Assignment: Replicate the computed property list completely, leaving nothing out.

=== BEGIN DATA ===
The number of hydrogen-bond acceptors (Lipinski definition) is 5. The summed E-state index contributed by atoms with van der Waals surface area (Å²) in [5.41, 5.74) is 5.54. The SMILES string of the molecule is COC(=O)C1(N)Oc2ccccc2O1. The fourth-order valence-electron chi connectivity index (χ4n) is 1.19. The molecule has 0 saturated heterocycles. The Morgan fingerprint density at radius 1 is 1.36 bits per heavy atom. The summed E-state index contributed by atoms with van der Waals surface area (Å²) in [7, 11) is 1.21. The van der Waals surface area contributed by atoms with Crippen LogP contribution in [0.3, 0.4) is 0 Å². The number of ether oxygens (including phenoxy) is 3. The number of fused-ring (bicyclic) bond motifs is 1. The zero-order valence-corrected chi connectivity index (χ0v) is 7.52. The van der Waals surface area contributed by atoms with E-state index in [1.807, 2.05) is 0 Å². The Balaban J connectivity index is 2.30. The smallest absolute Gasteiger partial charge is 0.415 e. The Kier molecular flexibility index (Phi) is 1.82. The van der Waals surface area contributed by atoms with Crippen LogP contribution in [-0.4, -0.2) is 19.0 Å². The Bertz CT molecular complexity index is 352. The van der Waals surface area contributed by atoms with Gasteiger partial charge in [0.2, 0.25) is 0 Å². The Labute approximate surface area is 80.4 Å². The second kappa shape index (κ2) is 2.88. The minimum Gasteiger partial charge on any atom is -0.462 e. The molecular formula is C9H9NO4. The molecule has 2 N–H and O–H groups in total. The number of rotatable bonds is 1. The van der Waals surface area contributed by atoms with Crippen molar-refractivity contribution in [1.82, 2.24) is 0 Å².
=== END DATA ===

The number of hydrogen-bond acceptors (Lipinski definition) is 5. The summed E-state index contributed by atoms with van der Waals surface area (Å²) in [5.41, 5.74) is 5.54. The SMILES string of the molecule is COC(=O)C1(N)Oc2ccccc2O1. The fourth-order valence-electron chi connectivity index (χ4n) is 1.19. The molecule has 0 saturated heterocycles. The Morgan fingerprint density at radius 1 is 1.36 bits per heavy atom. The summed E-state index contributed by atoms with van der Waals surface area (Å²) in [7, 11) is 1.21. The van der Waals surface area contributed by atoms with Crippen LogP contribution in [0.3, 0.4) is 0 Å². The number of ether oxygens (including phenoxy) is 3. The number of fused-ring (bicyclic) bond motifs is 1. The zero-order valence-corrected chi connectivity index (χ0v) is 7.52. The van der Waals surface area contributed by atoms with E-state index in [1.807, 2.05) is 0 Å². The Balaban J connectivity index is 2.30. The smallest absolute Gasteiger partial charge is 0.415 e. The Kier molecular flexibility index (Phi) is 1.82. The van der Waals surface area contributed by atoms with Crippen LogP contribution in [-0.4, -0.2) is 19.0 Å². The Bertz CT molecular complexity index is 352. The van der Waals surface area contributed by atoms with Gasteiger partial charge in [0.2, 0.25) is 0 Å². The Labute approximate surface area is 80.4 Å². The second kappa shape index (κ2) is 2.88. The minimum Gasteiger partial charge on any atom is -0.462 e. The molecular formula is C9H9NO4. The molecule has 2 N–H and O–H groups in total. The number of rotatable bonds is 1. The van der Waals surface area contributed by atoms with Crippen molar-refractivity contribution in [1.82, 2.24) is 0 Å².